Since Disney made more than one announcement concerning the future of more than one Disney Parks attraction the other day, the internet has been buzzing with controversy. As a Disney Blogger and YouTuber, among other things, it can sometimes be difficult to stay quiet when there's such continuous conversation abut the future of the parks - about what's right and what's wrong and what Walt would or wouldn't have wanted. But if I've learned anything in almost five years of blogging, it's that you should probably stay quiet until you've had enough time to truly come to a conclusion about how you feel, and then you should probably reexamine that feeling more than a few times over. For some, this might only take a few minutes, but I prefer to take a bit more time to sort out my thoughts, and I think I finally have.
We'll start with the first announcement, concerning the attractions currently sponsored by Siemens: Spaceship Earth, IllumiNations: Reflections of Earth, and it's a small world. So many seemed shocked by this development, but for me, it was just a few weeks ago that I scoffed at an article that suggested the company would obviously renew their sponsorship with Disney. It hasn't been a question in my mind for almost a year actually; Siemens wasn't going to renew and I was prepared for it.
Given the track record of sponsored attractions in the Disney Parks, the fact that these attractions have kept sponsors on board as long as they have is sort of astonishing. It wasn't until January of 2016 when I stood in the Test Track Chevrolet Lounge gazing out at the Universe of Energy that I truly realized just how important sponsors are for these attractions. There I was, standing tall and pretty in a brilliantly decorated and designed lounge at Test Track when just across the courtyard was Ellen's Energy Adventure, an attraction I've come to love and adore over the years, slowly decaying. The cast member who brought us up to the lounge caught me looking at it and began to explain the sad story of how, because it has no sponsor, the Universe of Energy is only maintained to the point where it can continuing running. They'd make those minor repairs, just enough to keep it going, but it quickly became obvious that not everything at Walt Disney World is meant to stay the same, and sometimes for more reasons than one.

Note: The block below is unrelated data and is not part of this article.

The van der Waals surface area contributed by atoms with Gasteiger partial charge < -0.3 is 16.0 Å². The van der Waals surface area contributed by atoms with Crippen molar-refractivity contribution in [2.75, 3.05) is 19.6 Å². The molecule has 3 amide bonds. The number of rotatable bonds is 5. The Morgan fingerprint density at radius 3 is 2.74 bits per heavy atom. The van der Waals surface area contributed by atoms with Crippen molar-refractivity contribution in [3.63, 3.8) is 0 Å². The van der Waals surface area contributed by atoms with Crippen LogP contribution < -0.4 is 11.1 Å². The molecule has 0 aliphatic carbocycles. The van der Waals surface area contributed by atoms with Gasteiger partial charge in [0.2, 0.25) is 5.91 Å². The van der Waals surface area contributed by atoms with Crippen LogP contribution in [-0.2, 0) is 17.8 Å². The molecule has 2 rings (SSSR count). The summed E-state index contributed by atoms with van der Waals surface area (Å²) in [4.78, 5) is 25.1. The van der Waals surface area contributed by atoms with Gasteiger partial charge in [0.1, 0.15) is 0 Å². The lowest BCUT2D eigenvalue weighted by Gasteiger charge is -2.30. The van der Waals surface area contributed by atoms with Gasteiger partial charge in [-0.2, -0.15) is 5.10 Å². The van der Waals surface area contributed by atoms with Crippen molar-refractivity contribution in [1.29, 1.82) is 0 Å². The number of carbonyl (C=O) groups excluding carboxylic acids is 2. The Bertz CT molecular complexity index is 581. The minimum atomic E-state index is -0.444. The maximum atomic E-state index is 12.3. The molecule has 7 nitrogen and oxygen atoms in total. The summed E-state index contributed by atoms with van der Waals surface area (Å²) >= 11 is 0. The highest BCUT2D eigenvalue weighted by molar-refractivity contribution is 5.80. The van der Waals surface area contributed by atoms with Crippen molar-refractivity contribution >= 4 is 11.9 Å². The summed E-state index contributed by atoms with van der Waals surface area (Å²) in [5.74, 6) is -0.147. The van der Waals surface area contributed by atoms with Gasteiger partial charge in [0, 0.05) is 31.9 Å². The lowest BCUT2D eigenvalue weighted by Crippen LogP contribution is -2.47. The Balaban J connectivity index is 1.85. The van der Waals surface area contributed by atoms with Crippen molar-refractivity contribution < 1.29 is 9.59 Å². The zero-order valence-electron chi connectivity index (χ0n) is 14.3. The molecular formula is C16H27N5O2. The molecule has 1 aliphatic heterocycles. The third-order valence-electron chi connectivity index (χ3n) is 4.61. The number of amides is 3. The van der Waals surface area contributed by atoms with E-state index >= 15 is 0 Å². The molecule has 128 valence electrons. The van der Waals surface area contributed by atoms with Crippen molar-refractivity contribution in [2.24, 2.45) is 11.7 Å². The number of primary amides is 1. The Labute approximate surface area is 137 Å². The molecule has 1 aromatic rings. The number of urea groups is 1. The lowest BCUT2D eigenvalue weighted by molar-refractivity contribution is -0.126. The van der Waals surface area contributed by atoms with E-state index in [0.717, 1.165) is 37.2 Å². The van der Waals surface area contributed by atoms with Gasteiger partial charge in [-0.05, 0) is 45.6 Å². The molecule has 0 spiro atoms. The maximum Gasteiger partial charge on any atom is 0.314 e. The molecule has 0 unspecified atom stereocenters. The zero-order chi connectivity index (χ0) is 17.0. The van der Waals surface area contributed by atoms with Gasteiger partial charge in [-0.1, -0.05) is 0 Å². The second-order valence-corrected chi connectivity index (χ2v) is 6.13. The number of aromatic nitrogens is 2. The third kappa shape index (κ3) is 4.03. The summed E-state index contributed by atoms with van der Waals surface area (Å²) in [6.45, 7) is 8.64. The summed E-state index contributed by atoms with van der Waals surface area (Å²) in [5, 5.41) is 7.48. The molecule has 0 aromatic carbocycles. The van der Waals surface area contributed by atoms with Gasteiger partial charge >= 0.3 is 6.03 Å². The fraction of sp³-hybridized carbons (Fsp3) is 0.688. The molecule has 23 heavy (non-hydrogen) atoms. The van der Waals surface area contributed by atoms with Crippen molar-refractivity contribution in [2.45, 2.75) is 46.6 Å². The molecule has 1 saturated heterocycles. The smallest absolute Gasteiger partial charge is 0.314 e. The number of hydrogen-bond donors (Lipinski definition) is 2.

Does that mean I'm terrified for the future of not only my favorite attraction, but also my favorite nighttime show? Of course. I'm always terrified for an attraction that loses a sponsor, because I've seen what they've done to attractions in the past, Maelstrom at the forefront of that list. It's not a matter of Frozen Ever After being bad, because it's not. It's more about the fact that, at some point, every single one of these attractions becomes a part of the staple, normal Disney experience. We welcome new attractions into the Disney Parks family, and we say goodbye to them too, and even after all this time, I still feel for those that have lost their favorite attraction. Sometimes I even fear of it happening to me too.